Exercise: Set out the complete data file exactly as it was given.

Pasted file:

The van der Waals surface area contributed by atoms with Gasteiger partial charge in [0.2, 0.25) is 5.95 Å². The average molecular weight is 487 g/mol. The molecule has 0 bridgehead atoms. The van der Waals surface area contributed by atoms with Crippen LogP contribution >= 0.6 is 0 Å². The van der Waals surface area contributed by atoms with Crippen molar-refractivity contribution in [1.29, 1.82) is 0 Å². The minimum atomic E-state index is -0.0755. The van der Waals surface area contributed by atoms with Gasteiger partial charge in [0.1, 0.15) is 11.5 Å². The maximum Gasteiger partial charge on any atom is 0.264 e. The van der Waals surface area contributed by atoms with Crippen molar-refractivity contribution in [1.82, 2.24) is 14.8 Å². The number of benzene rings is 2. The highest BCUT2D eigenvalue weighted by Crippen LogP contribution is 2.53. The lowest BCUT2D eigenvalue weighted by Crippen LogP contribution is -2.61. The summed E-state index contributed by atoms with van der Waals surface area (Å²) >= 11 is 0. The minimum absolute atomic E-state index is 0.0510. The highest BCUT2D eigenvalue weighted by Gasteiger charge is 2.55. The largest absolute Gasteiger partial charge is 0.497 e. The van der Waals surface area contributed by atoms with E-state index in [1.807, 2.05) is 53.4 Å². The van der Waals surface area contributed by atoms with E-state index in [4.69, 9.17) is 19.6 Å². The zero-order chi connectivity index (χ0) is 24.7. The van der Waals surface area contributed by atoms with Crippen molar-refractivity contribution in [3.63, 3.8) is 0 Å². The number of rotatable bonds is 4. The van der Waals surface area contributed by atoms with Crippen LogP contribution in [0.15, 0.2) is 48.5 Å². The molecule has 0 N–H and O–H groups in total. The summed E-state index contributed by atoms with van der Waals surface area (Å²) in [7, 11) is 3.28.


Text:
The van der Waals surface area contributed by atoms with Gasteiger partial charge in [0.2, 0.25) is 5.95 Å². The average molecular weight is 487 g/mol. The molecule has 0 bridgehead atoms. The van der Waals surface area contributed by atoms with Crippen LogP contribution >= 0.6 is 0 Å². The van der Waals surface area contributed by atoms with Crippen molar-refractivity contribution in [1.29, 1.82) is 0 Å². The minimum atomic E-state index is -0.0755. The van der Waals surface area contributed by atoms with Gasteiger partial charge in [0.1, 0.15) is 11.5 Å². The maximum Gasteiger partial charge on any atom is 0.264 e. The van der Waals surface area contributed by atoms with Crippen molar-refractivity contribution in [1.82, 2.24) is 14.8 Å². The number of benzene rings is 2. The highest BCUT2D eigenvalue weighted by Crippen LogP contribution is 2.53. The lowest BCUT2D eigenvalue weighted by Crippen LogP contribution is -2.61. The summed E-state index contributed by atoms with van der Waals surface area (Å²) >= 11 is 0. The minimum absolute atomic E-state index is 0.0510. The highest BCUT2D eigenvalue weighted by Gasteiger charge is 2.55. The largest absolute Gasteiger partial charge is 0.497 e. The van der Waals surface area contributed by atoms with E-state index in [1.807, 2.05) is 53.4 Å². The van der Waals surface area contributed by atoms with E-state index in [4.69, 9.17) is 19.6 Å². The zero-order chi connectivity index (χ0) is 24.7. The van der Waals surface area contributed by atoms with Crippen molar-refractivity contribution in [3.63, 3.8) is 0 Å². The number of rotatable bonds is 4. The van der Waals surface area contributed by atoms with Crippen LogP contribution in [0.15, 0.2) is 48.5 Å². The molecule has 0 N–H and O–H groups in total. The summed E-state index contributed by atoms with van der Waals surface area (Å²) in [7, 11) is 3.28.